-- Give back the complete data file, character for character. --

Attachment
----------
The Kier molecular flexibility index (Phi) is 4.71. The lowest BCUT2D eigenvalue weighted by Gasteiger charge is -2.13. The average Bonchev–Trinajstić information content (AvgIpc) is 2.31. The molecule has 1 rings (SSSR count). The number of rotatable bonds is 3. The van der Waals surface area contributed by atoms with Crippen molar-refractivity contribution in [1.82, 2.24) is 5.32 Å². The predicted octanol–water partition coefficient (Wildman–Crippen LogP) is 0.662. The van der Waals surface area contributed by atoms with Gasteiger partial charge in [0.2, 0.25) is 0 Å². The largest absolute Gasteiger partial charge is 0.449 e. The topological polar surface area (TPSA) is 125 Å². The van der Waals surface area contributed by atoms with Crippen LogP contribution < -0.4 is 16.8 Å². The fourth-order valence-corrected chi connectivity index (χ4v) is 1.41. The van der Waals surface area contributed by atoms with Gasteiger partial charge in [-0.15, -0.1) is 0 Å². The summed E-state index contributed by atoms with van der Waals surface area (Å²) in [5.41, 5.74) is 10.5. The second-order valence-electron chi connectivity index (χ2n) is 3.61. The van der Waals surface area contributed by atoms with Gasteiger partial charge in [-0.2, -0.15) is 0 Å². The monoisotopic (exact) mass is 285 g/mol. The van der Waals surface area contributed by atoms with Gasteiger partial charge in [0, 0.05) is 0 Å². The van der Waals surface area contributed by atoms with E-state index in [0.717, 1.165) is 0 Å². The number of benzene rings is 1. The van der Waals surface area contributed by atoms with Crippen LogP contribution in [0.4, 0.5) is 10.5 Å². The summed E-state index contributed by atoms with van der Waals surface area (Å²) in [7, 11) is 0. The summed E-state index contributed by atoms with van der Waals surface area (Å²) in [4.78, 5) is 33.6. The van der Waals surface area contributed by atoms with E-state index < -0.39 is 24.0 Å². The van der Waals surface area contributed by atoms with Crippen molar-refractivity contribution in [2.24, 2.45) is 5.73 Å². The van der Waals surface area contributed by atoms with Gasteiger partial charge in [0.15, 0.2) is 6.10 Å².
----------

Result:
The Kier molecular flexibility index (Phi) is 4.71. The lowest BCUT2D eigenvalue weighted by Gasteiger charge is -2.13. The average Bonchev–Trinajstić information content (AvgIpc) is 2.31. The molecule has 1 rings (SSSR count). The number of rotatable bonds is 3. The van der Waals surface area contributed by atoms with Crippen molar-refractivity contribution in [1.82, 2.24) is 5.32 Å². The predicted octanol–water partition coefficient (Wildman–Crippen LogP) is 0.662. The van der Waals surface area contributed by atoms with Gasteiger partial charge in [0.2, 0.25) is 0 Å². The largest absolute Gasteiger partial charge is 0.449 e. The topological polar surface area (TPSA) is 125 Å². The van der Waals surface area contributed by atoms with Crippen LogP contribution < -0.4 is 16.8 Å². The fourth-order valence-corrected chi connectivity index (χ4v) is 1.41. The van der Waals surface area contributed by atoms with Gasteiger partial charge in [-0.15, -0.1) is 0 Å². The summed E-state index contributed by atoms with van der Waals surface area (Å²) in [5.41, 5.74) is 10.5. The second-order valence-electron chi connectivity index (χ2n) is 3.61. The van der Waals surface area contributed by atoms with Gasteiger partial charge in [-0.2, -0.15) is 0 Å². The monoisotopic (exact) mass is 285 g/mol. The van der Waals surface area contributed by atoms with Gasteiger partial charge in [0, 0.05) is 0 Å². The van der Waals surface area contributed by atoms with E-state index in [0.717, 1.165) is 0 Å². The number of benzene rings is 1. The van der Waals surface area contributed by atoms with Crippen LogP contribution in [0.4, 0.5) is 10.5 Å². The summed E-state index contributed by atoms with van der Waals surface area (Å²) in [7, 11) is 0. The summed E-state index contributed by atoms with van der Waals surface area (Å²) in [4.78, 5) is 33.6. The van der Waals surface area contributed by atoms with E-state index < -0.39 is 24.0 Å². The van der Waals surface area contributed by atoms with Crippen molar-refractivity contribution in [2.24, 2.45) is 5.73 Å². The van der Waals surface area contributed by atoms with Gasteiger partial charge in [0.15, 0.2) is 6.10 Å².